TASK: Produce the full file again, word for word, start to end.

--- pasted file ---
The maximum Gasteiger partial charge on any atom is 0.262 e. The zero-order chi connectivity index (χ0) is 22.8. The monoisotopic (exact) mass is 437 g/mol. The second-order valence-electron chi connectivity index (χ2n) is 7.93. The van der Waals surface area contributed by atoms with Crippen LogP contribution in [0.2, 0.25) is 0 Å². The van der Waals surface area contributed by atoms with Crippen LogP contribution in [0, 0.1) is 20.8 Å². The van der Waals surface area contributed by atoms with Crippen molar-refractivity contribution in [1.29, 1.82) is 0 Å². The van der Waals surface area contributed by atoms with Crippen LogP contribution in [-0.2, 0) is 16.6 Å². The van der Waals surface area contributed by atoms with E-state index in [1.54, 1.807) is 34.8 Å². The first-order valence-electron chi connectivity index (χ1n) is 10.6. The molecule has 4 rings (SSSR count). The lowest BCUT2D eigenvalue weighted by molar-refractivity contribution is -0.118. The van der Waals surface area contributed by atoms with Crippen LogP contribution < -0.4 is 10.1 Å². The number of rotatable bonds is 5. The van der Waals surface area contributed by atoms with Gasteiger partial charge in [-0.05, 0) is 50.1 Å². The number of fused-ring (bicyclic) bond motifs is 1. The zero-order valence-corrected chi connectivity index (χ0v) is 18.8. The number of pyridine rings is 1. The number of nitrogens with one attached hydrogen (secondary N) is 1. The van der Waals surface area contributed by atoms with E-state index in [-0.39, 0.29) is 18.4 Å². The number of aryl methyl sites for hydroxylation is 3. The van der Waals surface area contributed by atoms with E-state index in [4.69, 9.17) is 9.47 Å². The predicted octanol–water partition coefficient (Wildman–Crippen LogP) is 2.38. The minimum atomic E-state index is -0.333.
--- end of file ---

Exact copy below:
The maximum Gasteiger partial charge on any atom is 0.262 e. The zero-order chi connectivity index (χ0) is 22.8. The monoisotopic (exact) mass is 437 g/mol. The second-order valence-electron chi connectivity index (χ2n) is 7.93. The van der Waals surface area contributed by atoms with Crippen LogP contribution in [0.2, 0.25) is 0 Å². The van der Waals surface area contributed by atoms with Crippen LogP contribution in [0, 0.1) is 20.8 Å². The van der Waals surface area contributed by atoms with Crippen molar-refractivity contribution in [1.29, 1.82) is 0 Å². The van der Waals surface area contributed by atoms with Crippen LogP contribution in [-0.2, 0) is 16.6 Å². The van der Waals surface area contributed by atoms with E-state index in [1.54, 1.807) is 34.8 Å². The first-order valence-electron chi connectivity index (χ1n) is 10.6. The molecule has 4 rings (SSSR count). The lowest BCUT2D eigenvalue weighted by molar-refractivity contribution is -0.118. The van der Waals surface area contributed by atoms with Crippen LogP contribution < -0.4 is 10.1 Å². The number of rotatable bonds is 5. The van der Waals surface area contributed by atoms with Gasteiger partial charge in [-0.05, 0) is 50.1 Å². The number of fused-ring (bicyclic) bond motifs is 1. The zero-order valence-corrected chi connectivity index (χ0v) is 18.8. The number of pyridine rings is 1. The number of nitrogens with one attached hydrogen (secondary N) is 1. The van der Waals surface area contributed by atoms with E-state index in [-0.39, 0.29) is 18.4 Å². The number of aryl methyl sites for hydroxylation is 3. The van der Waals surface area contributed by atoms with E-state index in [4.69, 9.17) is 9.47 Å². The predicted octanol–water partition coefficient (Wildman–Crippen LogP) is 2.38. The minimum atomic E-state index is -0.333.